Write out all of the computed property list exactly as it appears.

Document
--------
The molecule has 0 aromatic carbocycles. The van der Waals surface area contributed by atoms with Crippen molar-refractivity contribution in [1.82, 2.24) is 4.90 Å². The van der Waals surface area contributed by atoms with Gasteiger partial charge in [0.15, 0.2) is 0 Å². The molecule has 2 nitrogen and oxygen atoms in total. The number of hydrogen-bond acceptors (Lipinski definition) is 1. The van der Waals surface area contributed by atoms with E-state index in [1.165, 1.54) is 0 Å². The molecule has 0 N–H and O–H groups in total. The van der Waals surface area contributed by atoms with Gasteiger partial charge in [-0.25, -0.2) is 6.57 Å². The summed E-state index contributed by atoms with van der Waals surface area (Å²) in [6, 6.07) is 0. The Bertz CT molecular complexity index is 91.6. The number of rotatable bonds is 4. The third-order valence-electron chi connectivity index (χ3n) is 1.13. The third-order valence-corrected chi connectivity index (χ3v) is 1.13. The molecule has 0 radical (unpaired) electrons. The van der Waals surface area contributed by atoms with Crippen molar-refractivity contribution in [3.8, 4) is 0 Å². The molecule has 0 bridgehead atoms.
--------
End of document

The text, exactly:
The molecule has 0 aromatic carbocycles. The van der Waals surface area contributed by atoms with Crippen molar-refractivity contribution in [1.82, 2.24) is 4.90 Å². The van der Waals surface area contributed by atoms with Gasteiger partial charge in [0.15, 0.2) is 0 Å². The molecule has 2 nitrogen and oxygen atoms in total. The number of hydrogen-bond acceptors (Lipinski definition) is 1. The van der Waals surface area contributed by atoms with E-state index in [1.165, 1.54) is 0 Å². The molecule has 0 N–H and O–H groups in total. The van der Waals surface area contributed by atoms with Gasteiger partial charge in [-0.25, -0.2) is 6.57 Å². The summed E-state index contributed by atoms with van der Waals surface area (Å²) in [6, 6.07) is 0. The Bertz CT molecular complexity index is 91.6. The number of rotatable bonds is 4. The third-order valence-electron chi connectivity index (χ3n) is 1.13. The third-order valence-corrected chi connectivity index (χ3v) is 1.13. The molecule has 0 radical (unpaired) electrons. The van der Waals surface area contributed by atoms with Crippen molar-refractivity contribution in [3.8, 4) is 0 Å². The molecule has 0 bridgehead atoms.